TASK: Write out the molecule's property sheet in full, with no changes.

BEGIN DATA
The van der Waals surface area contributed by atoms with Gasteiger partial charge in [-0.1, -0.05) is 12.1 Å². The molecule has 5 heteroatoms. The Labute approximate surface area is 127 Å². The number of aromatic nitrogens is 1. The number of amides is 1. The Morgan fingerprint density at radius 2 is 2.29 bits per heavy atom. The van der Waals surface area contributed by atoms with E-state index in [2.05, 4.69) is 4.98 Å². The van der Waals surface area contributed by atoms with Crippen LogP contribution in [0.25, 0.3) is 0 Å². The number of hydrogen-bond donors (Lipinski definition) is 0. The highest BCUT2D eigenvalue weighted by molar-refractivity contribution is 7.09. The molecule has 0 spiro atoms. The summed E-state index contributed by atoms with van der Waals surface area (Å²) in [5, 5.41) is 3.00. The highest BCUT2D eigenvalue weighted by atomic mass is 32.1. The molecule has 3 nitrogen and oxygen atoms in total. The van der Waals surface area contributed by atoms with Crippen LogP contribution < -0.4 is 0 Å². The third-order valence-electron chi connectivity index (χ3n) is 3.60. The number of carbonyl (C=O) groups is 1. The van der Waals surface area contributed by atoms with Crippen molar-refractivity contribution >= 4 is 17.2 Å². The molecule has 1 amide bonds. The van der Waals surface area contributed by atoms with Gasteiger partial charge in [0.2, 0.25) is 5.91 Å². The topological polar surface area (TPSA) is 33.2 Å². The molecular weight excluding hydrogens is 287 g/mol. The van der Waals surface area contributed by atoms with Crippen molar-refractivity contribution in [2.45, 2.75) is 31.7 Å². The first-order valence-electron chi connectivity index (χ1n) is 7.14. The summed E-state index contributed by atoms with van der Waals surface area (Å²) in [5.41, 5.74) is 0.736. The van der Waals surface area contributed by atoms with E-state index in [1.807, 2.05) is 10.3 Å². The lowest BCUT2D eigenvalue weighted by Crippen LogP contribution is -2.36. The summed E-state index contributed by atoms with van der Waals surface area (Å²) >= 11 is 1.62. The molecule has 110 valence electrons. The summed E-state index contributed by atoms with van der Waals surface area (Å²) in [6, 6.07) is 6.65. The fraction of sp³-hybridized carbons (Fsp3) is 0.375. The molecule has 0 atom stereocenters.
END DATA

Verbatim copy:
The van der Waals surface area contributed by atoms with Gasteiger partial charge in [-0.1, -0.05) is 12.1 Å². The molecule has 5 heteroatoms. The Labute approximate surface area is 127 Å². The number of aromatic nitrogens is 1. The number of amides is 1. The Morgan fingerprint density at radius 2 is 2.29 bits per heavy atom. The van der Waals surface area contributed by atoms with E-state index in [2.05, 4.69) is 4.98 Å². The van der Waals surface area contributed by atoms with Crippen LogP contribution in [0.25, 0.3) is 0 Å². The number of hydrogen-bond donors (Lipinski definition) is 0. The highest BCUT2D eigenvalue weighted by molar-refractivity contribution is 7.09. The molecule has 0 spiro atoms. The summed E-state index contributed by atoms with van der Waals surface area (Å²) in [5, 5.41) is 3.00. The highest BCUT2D eigenvalue weighted by atomic mass is 32.1. The molecule has 3 nitrogen and oxygen atoms in total. The van der Waals surface area contributed by atoms with Crippen LogP contribution < -0.4 is 0 Å². The third-order valence-electron chi connectivity index (χ3n) is 3.60. The number of carbonyl (C=O) groups is 1. The van der Waals surface area contributed by atoms with Crippen molar-refractivity contribution >= 4 is 17.2 Å². The molecule has 1 amide bonds. The van der Waals surface area contributed by atoms with Gasteiger partial charge in [0.2, 0.25) is 5.91 Å². The topological polar surface area (TPSA) is 33.2 Å². The molecular weight excluding hydrogens is 287 g/mol. The van der Waals surface area contributed by atoms with Crippen molar-refractivity contribution in [2.45, 2.75) is 31.7 Å². The first-order valence-electron chi connectivity index (χ1n) is 7.14. The summed E-state index contributed by atoms with van der Waals surface area (Å²) in [5.41, 5.74) is 0.736. The van der Waals surface area contributed by atoms with E-state index in [1.807, 2.05) is 10.3 Å². The lowest BCUT2D eigenvalue weighted by Crippen LogP contribution is -2.36. The summed E-state index contributed by atoms with van der Waals surface area (Å²) >= 11 is 1.62. The molecule has 110 valence electrons. The summed E-state index contributed by atoms with van der Waals surface area (Å²) in [6, 6.07) is 6.65. The fraction of sp³-hybridized carbons (Fsp3) is 0.375. The molecule has 0 atom stereocenters.